ing the car window is one of real
difficulty not always to be over
come. Especially at a time of sudden
The window question is of con
sequence, primarily to the car pa
trons, but also to the street car con
ductors who, with the best inten
tions in the world, cannot keep the
windows up and down to meet the
And while on this subject we will
make the same suggestion to build
ers of Pullman cars. As matters
stand it usually is possible to secure
the desired raising and lowering of
the train windows by ringing for
the porter; bue even he most often
has to bring forth some improvised
lever and fulcrum that he places
beneath the thumbhold of the win
dow before he is able to force the
frame to move .A convenient turn
ing handle would obviate all this
difficulty and would be of infinite
convenience to passengers sensitive
to temperature changes. The need
is so obvious that it seems inexcus
THE MUD SPLASHERS
Prom Terre Haute Tribune
Have you ever been splashed with
muddy water by some reckless and
discourteous motor car driver? If
you have you will rejoice that one of
there gentry has been brought to
book in Boston and fined $10 and
costs for reckless driving. The of
fender in this case was a driver of
a truck, who sent his big machine
through a pool of muddy water,
splattering a number of people
waiting for a streef car.
This offense, however, is not con- *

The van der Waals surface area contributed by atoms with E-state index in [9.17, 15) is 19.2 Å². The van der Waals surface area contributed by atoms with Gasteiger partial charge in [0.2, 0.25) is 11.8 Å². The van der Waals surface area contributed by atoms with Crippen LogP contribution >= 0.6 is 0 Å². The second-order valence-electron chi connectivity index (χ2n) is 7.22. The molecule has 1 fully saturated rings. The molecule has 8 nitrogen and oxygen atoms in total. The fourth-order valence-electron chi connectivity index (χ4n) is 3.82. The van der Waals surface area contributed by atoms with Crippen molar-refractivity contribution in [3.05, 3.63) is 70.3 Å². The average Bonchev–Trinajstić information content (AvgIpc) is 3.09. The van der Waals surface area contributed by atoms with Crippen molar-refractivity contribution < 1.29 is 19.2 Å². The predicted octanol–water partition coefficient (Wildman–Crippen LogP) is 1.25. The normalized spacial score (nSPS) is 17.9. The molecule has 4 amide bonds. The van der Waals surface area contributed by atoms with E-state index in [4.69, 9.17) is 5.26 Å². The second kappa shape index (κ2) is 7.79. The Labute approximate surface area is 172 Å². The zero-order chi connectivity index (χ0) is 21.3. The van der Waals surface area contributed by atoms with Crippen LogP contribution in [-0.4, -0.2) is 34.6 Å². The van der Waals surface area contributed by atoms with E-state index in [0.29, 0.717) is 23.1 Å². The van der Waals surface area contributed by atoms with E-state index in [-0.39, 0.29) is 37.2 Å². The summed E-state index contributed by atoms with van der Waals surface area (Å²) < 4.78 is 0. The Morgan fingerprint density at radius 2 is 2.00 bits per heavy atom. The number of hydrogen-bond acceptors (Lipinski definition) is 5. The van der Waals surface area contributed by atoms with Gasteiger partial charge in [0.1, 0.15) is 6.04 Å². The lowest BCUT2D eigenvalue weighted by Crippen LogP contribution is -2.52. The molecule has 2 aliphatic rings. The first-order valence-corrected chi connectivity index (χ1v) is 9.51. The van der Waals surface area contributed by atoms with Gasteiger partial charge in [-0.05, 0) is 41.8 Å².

fined to Boston; it can be duplicated^'
in every place where di^fcourtesy and
day as we drove northeast from
Richmond to visit some of the
famed estates along the Rappahan
nock. These are typical Virginian
homes of wealth and of social and
political leadership that still remain,
chiefly in the Tidewater district.
Most of them were butt in tne 50
years preceding 1775. They are the
most ambitious residences of the
period in America, and in the opin
ion of many their architectural mer
it has not been equaled since. Mt.
Airy, Sabine hall, Stratford hall
were the three that we saw.
It is not easy to make words sug
gest the many-aidecl satisfaction
that we found in these calls. Sur
rounding each of these houses were
once, and in some cases are now,
thousands of acres in tillage, pasture
or woodland. Each one was almost
a communitv in Itself, where all
crafts necessary to its comfort were
active and resident. Leisure, culture,
vigorous independence, were com
mon traits of these proprietors,
dwelling several miles distant from
Their immense crops were shipped
coastwise or across the ocean from
their own docks, for every such
plantation was on a great river.
Pine horses whose fame carried
some of them to England were bred
at one place, Mount Airy of the
Tayloes. The successive masters of
this estate were close friends and
supporters of the colony and of the
Such a place may be approached
by a drive of half a mile from the
main highway, so bringing us to the
public entrance. From this we may
enter a great hall, center of family
life and Itself as large as a small